Just Criticality
: A Justice Framework for Critical Minerals Value Chains

  • Susan Nakanwagi

Student thesis: Doctoral ThesisDoctor of Philosophy


Critical minerals are essential in addressing today's global challenges, like technology advancement, transport, and security, with climate change at the forefront as they play a crucial role in the energy transition. However, criticality assessments have primarily evaluated and classified minerals as ‘critical’ based on their utility in the global north (developed countries), limiting their considerations to supply risk and economic importance. This has left out concerns pertinent to the global south (developing countries), which this thesis seeks to investigate. Using DRC and Zambia, China and the EU, the thesis employs a case study methodology to analyse and study the nature of the critical mineral industry in developing and developed countries that are key to the critical minerals global value chain. The thesis narrows global critical mineral value chains using the copper-cobalt value chain from extraction in host critical mineral-rich countries to processing and refining in Asian countries and consumption in the Global North. This thesis finds that the criteria used in assessing criticality do not fulfil developing countries' justice and sustainable development ambitions and perspectives. The findings show that criticality assessments drive the supply and demand of critical minerals due to a polarised global north-centric system of assessing these minerals. Several challenges experienced in the host critical mineral communities are yet to be represented. The injustices are reflected in social, economic, ecological, political, technological and governance aspects. Even though critical minerals are spatially distributed globally, these justice challenges are more pronounced in areas with weak institutional structures in the Global South. Using the tenets of justice (Procedural, Distributive, Recognition, Restorative and Cosmopolitan Justice), the thesis creates a synergy between the polarised criticality considerations of critical minerals between the Global North and Global South. The thesis advances a ‘Just Holistic Framework for Critical Minerals Value Chains’ that combines criticality considerations of the two polarised worlds to facilitate global sustainability while addressing climate change, emphasising issues of the developing world. The thesis contributes to policy and literature by reconfiguring socio-legal studies in mining law. It combines elements of justice from classical Rawlsian justice theories to current pressing concerns using the Just Holistic Framework. The thesis also contributes to policy development by addressing the need for a holistic approach when dealing with critical minerals with extraterritorial implications, thus highlighting the need for international cooperation. Lastly, the thesis contributes to the literature by advancing other criticality factors that can later be evaluated in other disciplines such as geology, physics and economics when evaluating critical minerals.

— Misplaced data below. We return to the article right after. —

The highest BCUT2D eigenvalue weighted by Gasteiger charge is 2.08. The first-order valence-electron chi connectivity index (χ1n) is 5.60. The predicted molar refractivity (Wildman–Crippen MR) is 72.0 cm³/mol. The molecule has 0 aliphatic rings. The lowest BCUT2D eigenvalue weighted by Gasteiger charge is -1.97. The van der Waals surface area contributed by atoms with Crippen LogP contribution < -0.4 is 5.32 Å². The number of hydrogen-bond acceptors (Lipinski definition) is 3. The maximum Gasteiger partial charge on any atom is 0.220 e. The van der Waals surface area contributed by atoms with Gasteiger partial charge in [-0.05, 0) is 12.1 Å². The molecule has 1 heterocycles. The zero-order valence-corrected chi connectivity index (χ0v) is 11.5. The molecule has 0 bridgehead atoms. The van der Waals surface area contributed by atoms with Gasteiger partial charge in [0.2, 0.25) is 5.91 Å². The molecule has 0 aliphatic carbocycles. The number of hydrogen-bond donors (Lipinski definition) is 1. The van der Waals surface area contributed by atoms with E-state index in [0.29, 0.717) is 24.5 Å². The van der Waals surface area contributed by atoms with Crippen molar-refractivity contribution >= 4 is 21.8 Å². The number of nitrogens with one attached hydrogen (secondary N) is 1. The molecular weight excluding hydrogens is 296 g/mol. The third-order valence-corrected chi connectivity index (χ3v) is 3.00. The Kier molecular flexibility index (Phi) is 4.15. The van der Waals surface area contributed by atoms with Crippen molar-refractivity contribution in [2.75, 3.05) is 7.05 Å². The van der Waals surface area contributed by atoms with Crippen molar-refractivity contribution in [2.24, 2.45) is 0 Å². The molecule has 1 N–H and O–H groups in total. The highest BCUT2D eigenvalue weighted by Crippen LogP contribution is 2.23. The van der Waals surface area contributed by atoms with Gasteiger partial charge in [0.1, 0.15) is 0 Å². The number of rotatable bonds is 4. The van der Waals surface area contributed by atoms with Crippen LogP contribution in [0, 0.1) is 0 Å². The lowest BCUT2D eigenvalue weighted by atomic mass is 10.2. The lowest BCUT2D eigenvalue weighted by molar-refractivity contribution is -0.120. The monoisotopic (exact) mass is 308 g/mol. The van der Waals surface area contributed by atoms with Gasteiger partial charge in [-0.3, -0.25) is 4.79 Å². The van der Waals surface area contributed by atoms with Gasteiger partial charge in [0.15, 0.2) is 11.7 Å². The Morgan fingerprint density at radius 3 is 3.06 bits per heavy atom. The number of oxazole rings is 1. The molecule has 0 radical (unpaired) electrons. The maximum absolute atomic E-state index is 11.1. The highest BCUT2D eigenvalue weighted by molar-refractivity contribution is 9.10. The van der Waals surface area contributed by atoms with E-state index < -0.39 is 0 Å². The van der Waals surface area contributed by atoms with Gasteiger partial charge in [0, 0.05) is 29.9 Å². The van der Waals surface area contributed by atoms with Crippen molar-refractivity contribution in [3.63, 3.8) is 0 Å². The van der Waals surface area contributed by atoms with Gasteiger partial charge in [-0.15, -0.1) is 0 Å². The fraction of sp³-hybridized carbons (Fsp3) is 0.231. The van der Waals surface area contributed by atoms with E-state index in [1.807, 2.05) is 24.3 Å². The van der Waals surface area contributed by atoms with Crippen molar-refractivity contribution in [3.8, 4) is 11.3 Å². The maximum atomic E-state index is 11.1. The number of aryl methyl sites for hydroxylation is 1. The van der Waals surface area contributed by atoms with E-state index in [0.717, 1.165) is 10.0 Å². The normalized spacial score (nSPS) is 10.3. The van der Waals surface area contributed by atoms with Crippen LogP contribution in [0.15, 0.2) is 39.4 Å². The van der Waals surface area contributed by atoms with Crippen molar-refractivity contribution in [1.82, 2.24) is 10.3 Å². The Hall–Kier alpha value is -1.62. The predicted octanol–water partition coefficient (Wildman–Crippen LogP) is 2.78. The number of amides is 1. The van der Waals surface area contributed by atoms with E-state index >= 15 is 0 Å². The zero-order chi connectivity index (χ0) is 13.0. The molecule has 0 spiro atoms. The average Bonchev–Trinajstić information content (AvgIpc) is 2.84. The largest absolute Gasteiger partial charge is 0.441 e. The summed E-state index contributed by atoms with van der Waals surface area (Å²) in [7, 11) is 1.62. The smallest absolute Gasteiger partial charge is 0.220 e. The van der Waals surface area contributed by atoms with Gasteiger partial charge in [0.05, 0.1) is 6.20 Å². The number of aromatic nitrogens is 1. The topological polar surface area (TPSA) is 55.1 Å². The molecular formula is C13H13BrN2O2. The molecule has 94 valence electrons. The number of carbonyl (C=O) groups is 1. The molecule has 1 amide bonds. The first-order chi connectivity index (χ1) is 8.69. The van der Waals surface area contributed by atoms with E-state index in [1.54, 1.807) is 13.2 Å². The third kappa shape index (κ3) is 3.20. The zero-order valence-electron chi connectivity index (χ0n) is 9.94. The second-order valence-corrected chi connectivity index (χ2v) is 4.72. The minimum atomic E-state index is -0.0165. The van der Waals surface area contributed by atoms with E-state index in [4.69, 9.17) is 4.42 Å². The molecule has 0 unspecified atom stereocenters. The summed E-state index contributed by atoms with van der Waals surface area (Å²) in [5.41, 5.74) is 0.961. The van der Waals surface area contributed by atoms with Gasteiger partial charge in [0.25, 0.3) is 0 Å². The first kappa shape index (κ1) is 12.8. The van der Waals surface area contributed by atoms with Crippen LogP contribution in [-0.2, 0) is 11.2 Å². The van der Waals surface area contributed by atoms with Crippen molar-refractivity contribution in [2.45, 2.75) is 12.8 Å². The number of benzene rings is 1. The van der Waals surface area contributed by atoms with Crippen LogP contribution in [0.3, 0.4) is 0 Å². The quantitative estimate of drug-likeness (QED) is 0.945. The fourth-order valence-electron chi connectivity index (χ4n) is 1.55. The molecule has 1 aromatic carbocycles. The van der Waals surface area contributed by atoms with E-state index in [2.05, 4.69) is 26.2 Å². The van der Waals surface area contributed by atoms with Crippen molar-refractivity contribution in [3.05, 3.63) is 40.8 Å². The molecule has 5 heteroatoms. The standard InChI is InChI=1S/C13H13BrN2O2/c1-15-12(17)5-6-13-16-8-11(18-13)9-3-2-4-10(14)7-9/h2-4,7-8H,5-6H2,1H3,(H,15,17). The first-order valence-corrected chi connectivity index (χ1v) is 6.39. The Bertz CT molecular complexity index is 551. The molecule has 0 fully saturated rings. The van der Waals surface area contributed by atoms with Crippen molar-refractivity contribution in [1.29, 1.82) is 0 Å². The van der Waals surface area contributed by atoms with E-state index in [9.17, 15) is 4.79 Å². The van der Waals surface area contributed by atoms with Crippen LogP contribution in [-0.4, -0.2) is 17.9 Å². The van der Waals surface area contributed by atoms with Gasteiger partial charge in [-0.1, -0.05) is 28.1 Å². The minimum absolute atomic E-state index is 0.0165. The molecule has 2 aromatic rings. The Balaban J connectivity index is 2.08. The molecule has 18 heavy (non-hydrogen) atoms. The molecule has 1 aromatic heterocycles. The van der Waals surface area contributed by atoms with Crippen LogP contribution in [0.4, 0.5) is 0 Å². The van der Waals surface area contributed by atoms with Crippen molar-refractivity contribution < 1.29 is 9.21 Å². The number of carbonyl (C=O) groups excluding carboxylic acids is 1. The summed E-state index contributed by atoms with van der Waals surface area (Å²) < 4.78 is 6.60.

Date of Award2022
Original languageEnglish
SupervisorAna Bastida (Supervisor)


  • Critical Minerals
  • Just Criticality
  • Climate Change
  • Energy Transition
  • Sustainability
  • Energy Justice
  • Just Transition
  • Critical Minerals Value Chain
  • Just Holistic Framework
  • Sustainable Development

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